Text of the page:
In one of the last interviews with Ansel Adams he expressed excitement over the possibility of digital photography. He knew that it would be too late for him by the time digital cameras were producing a decent quality, but he was still excited about the potential open to photographers of the future. In this article, I suggest that Ansel Adams would have used the Magic Cloth Technique if he had a modern DSLR.
Dodging & Burning
Ansel Adams was a master of exposure. Exposure was huge aspect of his art. When he died, he left his negatives to a university so that students of photography could learn from them. The negatives are famous for being nothing like the prints Ansel produced… most of the magic was created in the darkroom. Ansel made sure that the exposures were sufficient for him to apply dodging and burning techniques in the darkroom. “Dodging” means reducing the exposure and “burning” is to increase the exposure. In the darkroom, where Adams made his prints he used a variety of techniques for Dodging and Burning. One technique uses a card in a very similar way to the Magic Cloth technique. In the following video, at around 9 minutes we can see a technique very similar to what I do with a cloth.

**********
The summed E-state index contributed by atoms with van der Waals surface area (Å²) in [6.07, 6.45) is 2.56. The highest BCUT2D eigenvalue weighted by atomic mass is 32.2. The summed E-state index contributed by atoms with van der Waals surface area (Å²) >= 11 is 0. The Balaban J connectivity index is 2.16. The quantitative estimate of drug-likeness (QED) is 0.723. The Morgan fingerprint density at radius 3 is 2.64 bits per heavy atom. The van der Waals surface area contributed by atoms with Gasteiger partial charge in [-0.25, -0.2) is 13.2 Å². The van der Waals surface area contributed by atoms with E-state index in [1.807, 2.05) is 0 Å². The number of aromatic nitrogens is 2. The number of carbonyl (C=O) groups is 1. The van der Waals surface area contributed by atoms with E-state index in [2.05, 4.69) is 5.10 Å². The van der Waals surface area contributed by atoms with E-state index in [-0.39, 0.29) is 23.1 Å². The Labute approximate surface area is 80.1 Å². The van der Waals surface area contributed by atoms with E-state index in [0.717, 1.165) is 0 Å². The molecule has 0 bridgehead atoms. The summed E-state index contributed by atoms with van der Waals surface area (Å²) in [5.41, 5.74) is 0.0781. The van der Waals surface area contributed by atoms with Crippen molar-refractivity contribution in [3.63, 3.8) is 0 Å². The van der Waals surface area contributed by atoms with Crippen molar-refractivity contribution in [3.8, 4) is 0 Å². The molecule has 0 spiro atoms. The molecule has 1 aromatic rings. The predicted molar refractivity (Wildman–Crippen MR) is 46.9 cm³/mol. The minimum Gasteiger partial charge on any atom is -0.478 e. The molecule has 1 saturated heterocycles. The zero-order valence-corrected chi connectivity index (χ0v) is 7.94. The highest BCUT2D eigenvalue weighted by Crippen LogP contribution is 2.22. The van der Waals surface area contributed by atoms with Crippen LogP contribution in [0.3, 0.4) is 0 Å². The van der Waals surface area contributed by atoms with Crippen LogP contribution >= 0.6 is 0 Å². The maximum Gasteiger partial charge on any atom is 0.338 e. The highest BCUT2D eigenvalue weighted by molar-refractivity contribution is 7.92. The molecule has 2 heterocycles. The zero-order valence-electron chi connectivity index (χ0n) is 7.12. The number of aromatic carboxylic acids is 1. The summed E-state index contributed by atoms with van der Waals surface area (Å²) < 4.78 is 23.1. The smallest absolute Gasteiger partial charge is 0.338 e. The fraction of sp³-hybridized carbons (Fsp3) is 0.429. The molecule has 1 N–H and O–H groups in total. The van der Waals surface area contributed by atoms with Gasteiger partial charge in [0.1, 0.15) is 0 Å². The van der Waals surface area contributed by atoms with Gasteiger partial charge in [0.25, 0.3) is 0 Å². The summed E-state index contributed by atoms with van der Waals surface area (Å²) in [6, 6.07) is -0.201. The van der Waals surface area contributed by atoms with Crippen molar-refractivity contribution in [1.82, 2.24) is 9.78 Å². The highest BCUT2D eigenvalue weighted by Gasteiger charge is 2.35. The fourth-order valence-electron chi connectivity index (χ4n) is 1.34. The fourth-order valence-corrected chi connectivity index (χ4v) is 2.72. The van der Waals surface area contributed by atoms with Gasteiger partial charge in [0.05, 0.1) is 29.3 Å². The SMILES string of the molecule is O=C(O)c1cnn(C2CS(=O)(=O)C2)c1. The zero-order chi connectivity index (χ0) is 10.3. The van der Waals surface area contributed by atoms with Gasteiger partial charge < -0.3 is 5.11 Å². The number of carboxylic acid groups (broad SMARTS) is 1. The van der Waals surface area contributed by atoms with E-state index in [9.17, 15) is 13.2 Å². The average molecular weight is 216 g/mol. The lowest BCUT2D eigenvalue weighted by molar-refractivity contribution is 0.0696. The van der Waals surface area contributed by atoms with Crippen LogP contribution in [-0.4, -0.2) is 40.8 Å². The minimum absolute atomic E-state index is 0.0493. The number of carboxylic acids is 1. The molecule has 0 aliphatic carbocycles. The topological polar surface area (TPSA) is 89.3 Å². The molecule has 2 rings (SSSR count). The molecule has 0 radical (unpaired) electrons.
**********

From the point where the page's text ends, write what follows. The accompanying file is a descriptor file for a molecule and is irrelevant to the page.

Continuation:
Using this technique in the darkroom would have given Adams fairly quick feedback about the effectiveness of his Dodging and Burning because, unlike using film in the field, the print creation would have given him instant feedback. This is very similar to the feedback I get after an exposure in the field with a DSLR on my preview screen.
If Adams had been allowed to have instant feedback in the field, I am sure he would have used the Magic Cloth Technique. What is more, I think this is what he was referring to when he said he was excited for the digital photographer of the future.
We found ourselves looking at a declining Aurora forecast. Not to be defeated, we decided to head back to Vestrahorn anyway with a view to doing star trails or some form of night photography.
This is at the Fjaðrargljufur river canyon in South East Iceland. The unassuming river winds like a snake between the rocks.
We had driven to Jökulsarlon very early and could see that a good sunrise was developing, but there was very little ice on the beach.